INDIANAPOLIS — Indiana Farm Bureau’s top priority for the 2021 legislative session is to expand broadband access to the unserved and underserved areas of the state. To continue to increase awareness for the need for high-speed, reliable broadband, it’s critical to highlight the types of issues Hoosier farmers and rural communities experience when trying to access the internet.
INFB identified several members from different parts of the state to illustrate the impact slow speeds and unreliable connections have on agriculture operations, e-learning and everyday connectivity.
Jeremy Barron, Whitley County farmer and INFB member:
“In order for us to remain competitive in a rural environment, we need to have connection to the outside world. That main connection is through high-speed internet and broadband access. My wife and I moved in order to get broadband that would support us working remotely. Slow internet speeds made it impossible to connect with others and do business around the globe.”
Brad Fruth, Beck’s Hybrids director of innovation and Miami County INFB member:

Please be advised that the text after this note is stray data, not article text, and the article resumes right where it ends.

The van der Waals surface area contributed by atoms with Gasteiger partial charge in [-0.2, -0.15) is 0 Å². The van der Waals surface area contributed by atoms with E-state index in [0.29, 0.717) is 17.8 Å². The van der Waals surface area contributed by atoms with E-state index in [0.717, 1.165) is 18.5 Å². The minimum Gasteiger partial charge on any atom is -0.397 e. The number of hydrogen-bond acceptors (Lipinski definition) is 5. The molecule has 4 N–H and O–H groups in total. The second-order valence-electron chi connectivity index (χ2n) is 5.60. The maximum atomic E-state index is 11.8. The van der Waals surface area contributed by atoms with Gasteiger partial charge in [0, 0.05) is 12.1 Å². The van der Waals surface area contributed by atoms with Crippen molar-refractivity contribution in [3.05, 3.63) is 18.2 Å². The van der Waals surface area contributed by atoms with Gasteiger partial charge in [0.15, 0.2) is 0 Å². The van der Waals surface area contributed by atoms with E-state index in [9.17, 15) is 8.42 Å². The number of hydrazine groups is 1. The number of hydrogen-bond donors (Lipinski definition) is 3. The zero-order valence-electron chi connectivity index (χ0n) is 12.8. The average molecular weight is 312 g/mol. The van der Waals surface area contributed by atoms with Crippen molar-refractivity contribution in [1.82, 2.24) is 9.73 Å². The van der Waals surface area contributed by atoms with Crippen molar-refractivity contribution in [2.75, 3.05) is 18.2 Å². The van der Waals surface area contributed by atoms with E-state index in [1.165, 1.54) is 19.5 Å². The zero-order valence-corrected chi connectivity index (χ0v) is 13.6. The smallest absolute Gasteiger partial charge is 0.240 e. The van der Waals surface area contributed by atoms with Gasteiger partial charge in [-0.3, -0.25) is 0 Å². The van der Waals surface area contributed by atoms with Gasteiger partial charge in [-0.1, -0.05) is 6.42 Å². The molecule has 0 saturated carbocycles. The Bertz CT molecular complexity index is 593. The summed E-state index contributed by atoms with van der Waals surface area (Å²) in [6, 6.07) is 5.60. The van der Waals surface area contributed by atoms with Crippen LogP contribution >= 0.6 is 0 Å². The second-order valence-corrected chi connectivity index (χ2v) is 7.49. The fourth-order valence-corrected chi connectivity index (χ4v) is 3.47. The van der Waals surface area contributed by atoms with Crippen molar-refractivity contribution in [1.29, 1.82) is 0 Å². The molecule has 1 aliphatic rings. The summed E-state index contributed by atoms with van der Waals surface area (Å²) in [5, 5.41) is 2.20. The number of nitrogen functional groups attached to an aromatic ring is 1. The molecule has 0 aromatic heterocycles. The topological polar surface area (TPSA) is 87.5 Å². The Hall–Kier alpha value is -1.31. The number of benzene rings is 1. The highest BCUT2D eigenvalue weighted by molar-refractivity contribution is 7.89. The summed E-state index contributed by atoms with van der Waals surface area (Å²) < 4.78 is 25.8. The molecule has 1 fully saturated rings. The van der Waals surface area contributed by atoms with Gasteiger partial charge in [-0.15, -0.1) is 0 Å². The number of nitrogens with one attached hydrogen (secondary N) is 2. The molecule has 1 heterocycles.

“Access to reliable broadband service and speed is going to be needed to run the next generation farm. Whether it’s precision agriculture or a livestock farmer implementing an automatic-feed-bin system, rural broadband access is needed to give farmers the ability to access that technology.”
Tom Milligan, retired Vermillion County farmer and INFB member:
“One of the reasons I got involved with economic development projects is brain drain. Too many people are leaving the rural communities. If we’re going to keep quality people here, we have to have jobs, housing and quality of life. For all those things, it’s now a necessity to have high-speed broadband access.”
Jamie Schilmiller, Floyd County small business owner, farmer and INFB member:
“Rural broadband has become a necessary utility, just like water and electricity. With children learning from home, operating a business and our family farm, we continue to struggle with a weak and unreliable signal that doesn’t always work. If farm families and rural communities are going to keep up with the rest of the world, it’s critical to continue modernizing technology in areas where broadband access is less than adequate.”
As part of the organization’s advocacy plan, INFB members are meeting with lawmakers weekly to reiterate the need for broadband. INFB also is surveying members to understand the specific issues members have with their current service including speeds, reliability, price and more. The results of that survey will be released later this month.
— Indiana Farm Bureau
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